Editor’s Letter

The cover of this edition of Pennsylvania Heritage is graced with the famous 1822 painting titled The Artist in His Museum, in which Charles Willson Peale portrayed himself at age 81 in the museum he established in Philadelphia, located at the time in the Long Gallery on the second floor of the Pennsylvania State House (now called Independence Hall). In the painting, Peale lifts a curtain,...
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From the Executive Director

Why do we tell stories? And why do we read them? Of course, they may be interesting, but how do they inform our lives today? Within this issue of Pennsylvania Heritage, you will find stories illustrating the best of human spirit — determination, curiosity, resourcefulness, bravery, loyalty and generosity. The Pennsylvanians featured in this issue — Charles Willson Peale, the Pennsylvania...
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Editor’s Letter

Sometimes Pennsylvania history occurs outside the boundaries of the Keystone State. Throughout the past, Pennsylvanians have traveled to other parts of the U.S. or have gone abroad to make their marks in the commonwealth’s history. Pennsylvania’s involvement in World War I is a good example, when soldiers from the state joined their fellow American servicemen in the Allied fight against the...
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From the Executive Director

I am thrilled to call myself a Pennsylvanian. I have lived in states up and down the East Coast, in the Midwest and overseas, but here in Pennsylvania I really feel like I am home. A resident for just over a decade . . . how can that be? Pennsylvania is an easy place to belong. It reflects the complete American experience, from Native American settlement to the tech boom of today. The state’s...
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Editor’s Letter

“Persons and places conceive each other.” While preparing this edition of Pennsylvania Heritage, I was reminded of this quote from the preface of an American studies textbook I read as a graduate student, American Ground: Vistas, Visions and Revisions, edited by Robert H. Fossum and John K. Roth. It continues: “No people would have become American without a place of their own. Nor would any...
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Editor’s Letter

Historical research is often motivated by a personal connection to a subject. Two articles in this issue of Pennsylvania Heritage come from authors who have investigated individuals significant to their own lives and found links to broader themes in Pennsylvania history. David D. Hursh became intrigued by his maternal great-grandfather, Rudolph M. Hunter, after years of hearing family lore about...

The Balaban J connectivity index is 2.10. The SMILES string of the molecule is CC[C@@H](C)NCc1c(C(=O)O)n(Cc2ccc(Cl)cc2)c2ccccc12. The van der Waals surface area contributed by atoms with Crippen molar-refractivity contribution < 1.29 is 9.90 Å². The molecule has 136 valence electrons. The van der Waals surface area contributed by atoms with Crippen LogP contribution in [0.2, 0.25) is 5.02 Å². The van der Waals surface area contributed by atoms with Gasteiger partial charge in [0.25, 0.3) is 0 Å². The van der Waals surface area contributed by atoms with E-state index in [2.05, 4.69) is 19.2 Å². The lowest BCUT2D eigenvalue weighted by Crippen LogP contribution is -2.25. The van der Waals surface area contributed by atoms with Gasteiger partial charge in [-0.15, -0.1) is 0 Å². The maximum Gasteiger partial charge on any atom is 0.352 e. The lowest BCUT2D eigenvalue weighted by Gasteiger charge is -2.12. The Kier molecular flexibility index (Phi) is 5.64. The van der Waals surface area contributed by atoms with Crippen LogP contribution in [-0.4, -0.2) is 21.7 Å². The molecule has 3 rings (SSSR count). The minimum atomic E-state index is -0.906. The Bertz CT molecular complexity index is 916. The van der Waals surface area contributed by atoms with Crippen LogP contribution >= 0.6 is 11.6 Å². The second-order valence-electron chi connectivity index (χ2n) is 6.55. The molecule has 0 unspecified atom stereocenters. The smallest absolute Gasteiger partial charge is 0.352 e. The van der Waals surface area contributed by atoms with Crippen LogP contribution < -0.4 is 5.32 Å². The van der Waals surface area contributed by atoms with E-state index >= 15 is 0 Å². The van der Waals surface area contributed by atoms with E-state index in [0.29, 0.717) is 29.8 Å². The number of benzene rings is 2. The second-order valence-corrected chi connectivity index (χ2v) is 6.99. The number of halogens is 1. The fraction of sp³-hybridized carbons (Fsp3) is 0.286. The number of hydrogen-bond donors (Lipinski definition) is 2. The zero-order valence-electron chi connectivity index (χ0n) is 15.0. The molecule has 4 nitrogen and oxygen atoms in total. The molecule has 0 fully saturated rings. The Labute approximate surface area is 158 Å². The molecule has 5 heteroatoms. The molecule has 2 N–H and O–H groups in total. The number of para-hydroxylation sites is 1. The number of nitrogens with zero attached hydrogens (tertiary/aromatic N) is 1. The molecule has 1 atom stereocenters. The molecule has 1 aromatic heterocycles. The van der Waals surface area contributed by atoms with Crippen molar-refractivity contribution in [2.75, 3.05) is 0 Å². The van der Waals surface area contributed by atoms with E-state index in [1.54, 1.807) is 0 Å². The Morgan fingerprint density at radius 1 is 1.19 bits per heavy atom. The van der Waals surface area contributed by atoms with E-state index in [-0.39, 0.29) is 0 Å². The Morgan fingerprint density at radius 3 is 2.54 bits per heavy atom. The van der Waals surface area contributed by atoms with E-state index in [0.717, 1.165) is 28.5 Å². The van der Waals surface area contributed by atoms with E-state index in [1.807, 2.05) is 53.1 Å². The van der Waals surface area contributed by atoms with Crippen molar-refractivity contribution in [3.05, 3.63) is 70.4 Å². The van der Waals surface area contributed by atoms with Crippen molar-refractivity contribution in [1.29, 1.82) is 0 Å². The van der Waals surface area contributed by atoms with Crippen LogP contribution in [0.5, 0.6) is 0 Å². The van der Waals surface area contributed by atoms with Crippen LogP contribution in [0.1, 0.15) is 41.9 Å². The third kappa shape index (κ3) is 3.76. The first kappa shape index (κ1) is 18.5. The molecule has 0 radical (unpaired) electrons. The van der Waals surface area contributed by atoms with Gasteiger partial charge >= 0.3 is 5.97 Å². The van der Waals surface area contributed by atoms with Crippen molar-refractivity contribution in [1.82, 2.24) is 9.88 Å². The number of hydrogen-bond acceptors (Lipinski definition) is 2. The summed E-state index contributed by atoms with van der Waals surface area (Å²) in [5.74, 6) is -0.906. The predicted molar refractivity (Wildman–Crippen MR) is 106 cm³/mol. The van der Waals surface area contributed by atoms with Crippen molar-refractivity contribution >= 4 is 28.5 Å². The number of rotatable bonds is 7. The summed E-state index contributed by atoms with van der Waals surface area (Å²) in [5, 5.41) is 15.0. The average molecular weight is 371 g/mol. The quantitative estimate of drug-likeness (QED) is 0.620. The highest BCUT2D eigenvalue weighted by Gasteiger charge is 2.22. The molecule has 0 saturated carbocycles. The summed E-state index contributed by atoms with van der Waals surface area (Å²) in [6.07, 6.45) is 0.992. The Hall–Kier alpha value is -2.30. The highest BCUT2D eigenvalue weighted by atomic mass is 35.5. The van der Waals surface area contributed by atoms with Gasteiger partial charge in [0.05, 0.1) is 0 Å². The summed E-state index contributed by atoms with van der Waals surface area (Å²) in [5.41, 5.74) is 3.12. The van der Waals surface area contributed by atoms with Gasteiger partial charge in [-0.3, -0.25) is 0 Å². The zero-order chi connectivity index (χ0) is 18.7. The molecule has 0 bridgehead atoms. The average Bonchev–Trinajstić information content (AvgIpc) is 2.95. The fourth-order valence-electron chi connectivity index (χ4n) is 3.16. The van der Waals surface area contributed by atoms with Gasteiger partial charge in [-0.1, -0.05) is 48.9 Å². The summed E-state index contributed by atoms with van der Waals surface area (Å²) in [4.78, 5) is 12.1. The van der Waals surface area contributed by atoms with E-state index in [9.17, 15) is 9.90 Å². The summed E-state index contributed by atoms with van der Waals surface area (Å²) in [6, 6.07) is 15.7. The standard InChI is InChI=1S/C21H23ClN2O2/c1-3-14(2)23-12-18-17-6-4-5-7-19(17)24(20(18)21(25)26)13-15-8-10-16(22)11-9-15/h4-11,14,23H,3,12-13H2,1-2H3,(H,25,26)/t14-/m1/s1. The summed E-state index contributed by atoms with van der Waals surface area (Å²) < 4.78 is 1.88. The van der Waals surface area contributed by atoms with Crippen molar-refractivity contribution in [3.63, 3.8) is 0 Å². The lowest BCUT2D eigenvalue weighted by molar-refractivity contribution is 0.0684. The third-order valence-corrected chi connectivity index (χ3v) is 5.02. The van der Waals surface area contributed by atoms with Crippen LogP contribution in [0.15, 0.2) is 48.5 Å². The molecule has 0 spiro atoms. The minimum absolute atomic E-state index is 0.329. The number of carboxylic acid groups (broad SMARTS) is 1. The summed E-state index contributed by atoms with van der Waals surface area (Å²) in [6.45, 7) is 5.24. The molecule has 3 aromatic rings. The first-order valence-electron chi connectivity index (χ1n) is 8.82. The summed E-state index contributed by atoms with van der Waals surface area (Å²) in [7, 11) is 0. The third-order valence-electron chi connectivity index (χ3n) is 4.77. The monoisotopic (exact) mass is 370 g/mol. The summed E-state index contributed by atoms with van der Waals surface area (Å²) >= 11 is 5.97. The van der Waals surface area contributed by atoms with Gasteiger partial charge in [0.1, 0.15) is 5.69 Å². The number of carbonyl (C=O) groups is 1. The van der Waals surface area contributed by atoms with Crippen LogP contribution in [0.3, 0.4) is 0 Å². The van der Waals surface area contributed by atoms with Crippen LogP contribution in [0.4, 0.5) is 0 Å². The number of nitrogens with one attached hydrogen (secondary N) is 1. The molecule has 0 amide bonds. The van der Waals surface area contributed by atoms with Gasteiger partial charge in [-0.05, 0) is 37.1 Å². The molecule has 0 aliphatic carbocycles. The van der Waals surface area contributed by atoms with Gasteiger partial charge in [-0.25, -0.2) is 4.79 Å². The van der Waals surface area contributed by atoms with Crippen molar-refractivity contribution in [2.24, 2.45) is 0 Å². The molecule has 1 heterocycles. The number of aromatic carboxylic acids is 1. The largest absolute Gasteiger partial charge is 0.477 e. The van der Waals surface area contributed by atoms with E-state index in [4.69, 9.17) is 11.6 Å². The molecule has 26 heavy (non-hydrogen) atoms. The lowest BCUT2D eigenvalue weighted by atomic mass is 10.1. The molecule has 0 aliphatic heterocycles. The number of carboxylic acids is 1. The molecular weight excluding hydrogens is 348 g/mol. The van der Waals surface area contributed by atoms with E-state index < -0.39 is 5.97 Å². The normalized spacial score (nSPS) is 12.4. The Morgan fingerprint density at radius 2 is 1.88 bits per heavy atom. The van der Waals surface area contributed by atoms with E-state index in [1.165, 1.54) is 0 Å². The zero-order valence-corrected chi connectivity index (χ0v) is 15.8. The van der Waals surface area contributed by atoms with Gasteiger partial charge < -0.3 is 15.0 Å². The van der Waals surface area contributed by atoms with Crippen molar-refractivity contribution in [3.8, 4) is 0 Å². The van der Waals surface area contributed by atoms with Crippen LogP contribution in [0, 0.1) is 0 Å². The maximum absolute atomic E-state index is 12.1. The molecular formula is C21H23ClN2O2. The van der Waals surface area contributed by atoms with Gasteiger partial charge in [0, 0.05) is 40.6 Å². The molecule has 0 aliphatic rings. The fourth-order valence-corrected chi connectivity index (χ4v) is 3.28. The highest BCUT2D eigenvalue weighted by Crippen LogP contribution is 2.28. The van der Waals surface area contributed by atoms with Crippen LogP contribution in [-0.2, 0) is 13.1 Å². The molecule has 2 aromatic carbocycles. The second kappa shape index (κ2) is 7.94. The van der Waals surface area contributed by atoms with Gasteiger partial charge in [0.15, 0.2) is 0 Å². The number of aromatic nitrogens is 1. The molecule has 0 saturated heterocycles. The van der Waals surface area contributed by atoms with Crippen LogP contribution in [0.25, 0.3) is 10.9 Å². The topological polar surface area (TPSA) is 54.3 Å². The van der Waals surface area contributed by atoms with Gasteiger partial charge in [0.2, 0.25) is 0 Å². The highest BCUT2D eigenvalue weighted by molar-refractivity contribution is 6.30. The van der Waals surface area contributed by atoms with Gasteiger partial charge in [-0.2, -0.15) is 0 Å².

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Editor’s Letter

This issue of Pennsylvania Heritage marks the 100th anniversary of America’s entry into the First World War in April 1917. The focus comes as part of PHMC’s Pennsylvania at War initiative, a multiyear commemoration of the centennial of World War I and the 75th anniversary of World War II. The Keystone State contributed significantly to the Allied effort in World War I, with more than...
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Editor’s Letter

America is experiencing a beer renaissance that began three decades ago, and Pennsylvania has been at its forefront from the start. New craft breweries have flooded the market with an amazing variety of styles, diversifying the taste buds of beer drinkers nationwide. The Brewers Association (BA) defines a craft brewer as independent, small (6 million barrels or less a year) and traditional...
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Editor’s Letter

Forgotten human history exists beneath us in Pennsylvania, from as far back as 20,000 years ago to as recently as the previous century. In the last 50 years, many lost worlds have been recovered as a result of the National Historic Preservation Act of 1966 (NHPA). A provision in NHPA, popularly known by its number in the document, Section 106, calls for the heads of federal agencies to “take...
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Editor’s Letter

The roots of rock ‘n’ roll music have been traced to several places in America, Philadelphia among them. It was there in 1949 that the Gotham label released what is considered to be one of the first rock ‘n’ roll records, “Rock the Joint,” by Jimmy Preston & the Prestonians of Chester, Delaware County. “Rock the Joint” had an impact on another rock...
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